The first hierarchy allocation base (‚DEMF_P12_FIX’) that will be used for the allocation of the fixed costs from the indirect cost centers to the direct cost centers refers to the numbers of bikes produced.

 Please note that the allocation base (‘3. BIKE PROD STAT DATA’) is a statistical member that has already been used in prior posts.

The second hierarchy allocation base (‘DEMF_P12_VAR) also allocates costs to the direct cost centers. However, different from the fixed cost part, the employment related statistical measure (‘1. EMPL STAT DATA’) is used as allocation base for the variable costs.

 

Step 4: Setup cost allocation policies

The cost allocation policy shown next, combines the different ‘pieces’ that have been setup and explained before. Because the setup of cost allocation policies have already been explained in previous posts, no further explanations are made here and reference is made to the previous posts on the new cost accounting module.

 

Step 5: Setup cost accounting ledger & process data

After the cost accounting ledger is created and the costs and policies processed – not shown for reasons of brevity – the following costs can be observed from the cost controlling workspace for the different cost centers used.

 Please note especially the fixed and variable cost columns for the different direct and indirect cost centers.

For a better overview of the fixed and variable cost allocations made, the following graphic has been developed, which summarizes the different costs and allocations for the cost centers used.

In the next post, we will take a look at cost distribution policies and how they differ from cost allocation policies. Till then.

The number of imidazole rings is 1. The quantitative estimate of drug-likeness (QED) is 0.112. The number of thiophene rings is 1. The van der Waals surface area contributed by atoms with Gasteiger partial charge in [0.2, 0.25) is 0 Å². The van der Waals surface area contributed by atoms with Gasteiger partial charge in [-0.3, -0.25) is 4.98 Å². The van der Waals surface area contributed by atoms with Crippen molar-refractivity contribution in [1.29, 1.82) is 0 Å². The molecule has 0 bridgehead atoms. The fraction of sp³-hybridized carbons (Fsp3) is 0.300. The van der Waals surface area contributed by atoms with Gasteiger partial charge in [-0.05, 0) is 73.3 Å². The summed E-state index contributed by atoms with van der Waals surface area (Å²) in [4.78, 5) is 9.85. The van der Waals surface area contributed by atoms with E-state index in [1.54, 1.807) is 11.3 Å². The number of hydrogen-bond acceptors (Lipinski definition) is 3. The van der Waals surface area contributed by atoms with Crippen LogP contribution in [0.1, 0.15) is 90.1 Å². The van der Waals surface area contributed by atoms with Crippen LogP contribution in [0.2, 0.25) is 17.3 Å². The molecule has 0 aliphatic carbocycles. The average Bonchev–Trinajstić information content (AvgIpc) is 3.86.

Cost accounting (11)

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Similar to what has been shown in the previous posts on cost allocations, also this post will shown an allocation technique that makes use of a dimension hierarchy that includes additional summary nodes. The allocation technique shown below will once again be based on the financial data that have been used in prior posts.

However, this time a hierarchy allocation base is setup for making the cost allocations.

The hierarchy allocation base that is setup and illustrated in the previous screenprint defines that the previously used formula – which calculates the total direct costs – will be used as the allocation base for those cost centers that belong to the ‘DIRECT CC’ node of the cost object dimension hierarchy.

This cost allocation base is then used in the cost allocation policy shown next and defines that all cost centers that belong to the ‘INDIRECT CC’ node will be allocated to the operative (‘direct’) cost centers based on the total costs that have been recorded on the operative cost centers.

 Different from what has been shown in part 7 of this series on the cost accounting module, the cost allocations ignore the cost relationships within the group of the indirect cost centers because the hierarchy allocation base specified refers to the ‘DIRECT CC’ node only.

As before, the next screenprints summarize the allocation results.

 Please note that the total costs on the direct or operating cost centers no. 210-250 are identical to what has been shown in part 7 of this series. Yet, a detailed investigation of the allocations made reveals that the allocations within the group of the indirect cost centers are skipped.

In the next part, we will extend the hierarchy allocation base allocation technique and investigate how it can be applied to costing scenarios that make use of fixed and variable costs. Till then.

Cost accounting (10)

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This post continues the previous one in a way that allocations are made once again by referring to summary nodes in a dimension hierarchy. However, this time multiple allocation bases – shown in the next overview graphic – are used for making the allocations.

To realize the multiple base hierarchical allocation approach, a new cost object dimension has been setup that includes three additional summary nodes (‚110 INDIRECT’, ‘120 INDIRECT’ and ‘130 INDIRECT’). In the example used, each of those summary nodes holds a single cost center only.